Villeneuve's previous movies, particularly his previous SF masterpieces Arrival and Blade Runner 2049, have stood him in good stead for delivering a film of thunderous visual power, where almost every single frame could be framed and hung on the wall as a work of art. But Dune risks over-indulgence. Villeneuve's past films have been tempered by the need to tell and conclude a story in a reasonable timeframe, whilst Dune is allowed to sprawl. Yes, Zendaya in white silk staring moodily across the desert is a cool image, but we probably could have done with a few less shots of that and maybe a few more moments expanding on characters like Thufir Hawat or Dr. Yueh, who in this film come across as under-developed. A particular delight of Lynch's Dune was Brad Dourif's eloquently batty Piter De Vries, but David Dastmalchian's take on the character is so anonymous he might as well have not even turned up (his sole saving grace being a brief side-quest that gives us a tantalising glimpse of the Imperial prison planet of Salusa Secundus).

The film also takes an odd counter-approach to Lynch's 1984 attempt. Lynch's movie was overstuffed, trying to ram too many characters into its run-time. Villeneuve strips the story almost bare here, with no sign of Emperor Shaddam IV, his daughter Irulan, his confidante Count Fenring, Baron Harkonnen's young nephew and heir apparent Feyd-Rautha, and no voice given to the Spacing Guild. Oddly, Villeneuve's greater run-time across two pictures would have allowed him to include and set up their stories much better, but instead they're MIA altogether and, apart from the Emperor, not even mentioned.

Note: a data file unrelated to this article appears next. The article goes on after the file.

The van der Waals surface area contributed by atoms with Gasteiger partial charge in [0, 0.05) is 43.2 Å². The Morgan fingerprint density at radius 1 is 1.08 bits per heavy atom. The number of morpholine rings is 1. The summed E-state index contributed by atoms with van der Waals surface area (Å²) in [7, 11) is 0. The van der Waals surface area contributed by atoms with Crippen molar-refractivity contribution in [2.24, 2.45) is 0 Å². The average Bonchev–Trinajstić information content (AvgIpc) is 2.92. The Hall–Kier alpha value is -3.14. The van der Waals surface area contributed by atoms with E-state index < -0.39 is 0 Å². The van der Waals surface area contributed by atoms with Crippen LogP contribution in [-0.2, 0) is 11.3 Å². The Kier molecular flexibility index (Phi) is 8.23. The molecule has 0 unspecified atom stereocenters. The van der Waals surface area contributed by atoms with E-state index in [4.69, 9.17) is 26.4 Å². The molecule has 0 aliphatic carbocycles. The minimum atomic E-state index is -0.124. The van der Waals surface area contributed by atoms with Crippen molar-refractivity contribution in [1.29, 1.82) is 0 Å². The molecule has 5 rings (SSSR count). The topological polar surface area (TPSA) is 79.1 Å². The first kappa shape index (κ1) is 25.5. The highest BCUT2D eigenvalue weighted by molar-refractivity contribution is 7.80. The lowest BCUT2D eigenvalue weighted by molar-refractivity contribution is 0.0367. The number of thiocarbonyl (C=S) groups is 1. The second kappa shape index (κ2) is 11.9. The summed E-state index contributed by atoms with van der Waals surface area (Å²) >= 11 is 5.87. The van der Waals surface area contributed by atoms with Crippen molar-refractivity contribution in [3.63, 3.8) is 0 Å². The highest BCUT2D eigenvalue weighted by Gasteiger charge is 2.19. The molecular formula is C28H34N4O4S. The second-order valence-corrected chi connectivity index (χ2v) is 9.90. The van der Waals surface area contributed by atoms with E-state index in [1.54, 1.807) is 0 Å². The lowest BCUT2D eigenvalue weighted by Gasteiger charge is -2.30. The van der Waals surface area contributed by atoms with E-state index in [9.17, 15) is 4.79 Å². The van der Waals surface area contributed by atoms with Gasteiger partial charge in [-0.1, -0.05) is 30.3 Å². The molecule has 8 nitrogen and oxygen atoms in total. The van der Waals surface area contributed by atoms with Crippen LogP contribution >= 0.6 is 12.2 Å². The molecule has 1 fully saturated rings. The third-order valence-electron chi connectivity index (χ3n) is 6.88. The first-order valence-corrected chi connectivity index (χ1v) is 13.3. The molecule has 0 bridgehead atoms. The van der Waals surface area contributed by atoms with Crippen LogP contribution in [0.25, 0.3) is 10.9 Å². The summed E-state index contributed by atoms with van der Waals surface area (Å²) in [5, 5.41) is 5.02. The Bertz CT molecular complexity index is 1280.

The score is haunting and powerful, even if, as with many Hans Zimmer scores, the sound mix feels off. Several key moments of dialogue are buried under the music and the sheer loudness of the soundtrack is something to behold. In almost forty years of going to the cinema, I've never left one with my ears ringing as much as after this one.

But there is much that Villeneuve does right. The imagery is fantastic and evocative. The actors who are here do career-best work, with Timothée Chalamet overcoming doubts about his casting to convince absolutely as Paul Atreides and Zendaya making the most of limited screen time as Chani. Javier Bardem's chilled-but-lethal vibe as Stilgar is also tremendously entertaining and might be the film's standout performance, and Rebecca Ferguson, Dave Bautista, Oscar Isaac and Josh Brolin all deliver excellent performances. There is no doubt whatsoever why so many hundreds of thousands of men and women would follow Oscar Isaac's magnificent beard into battle. Jason Momoa also overcomes fears of his bro-dude vibe not being a good fit for Duncan Idaho, with his Duncan becoming a charismatic and sympathetic character.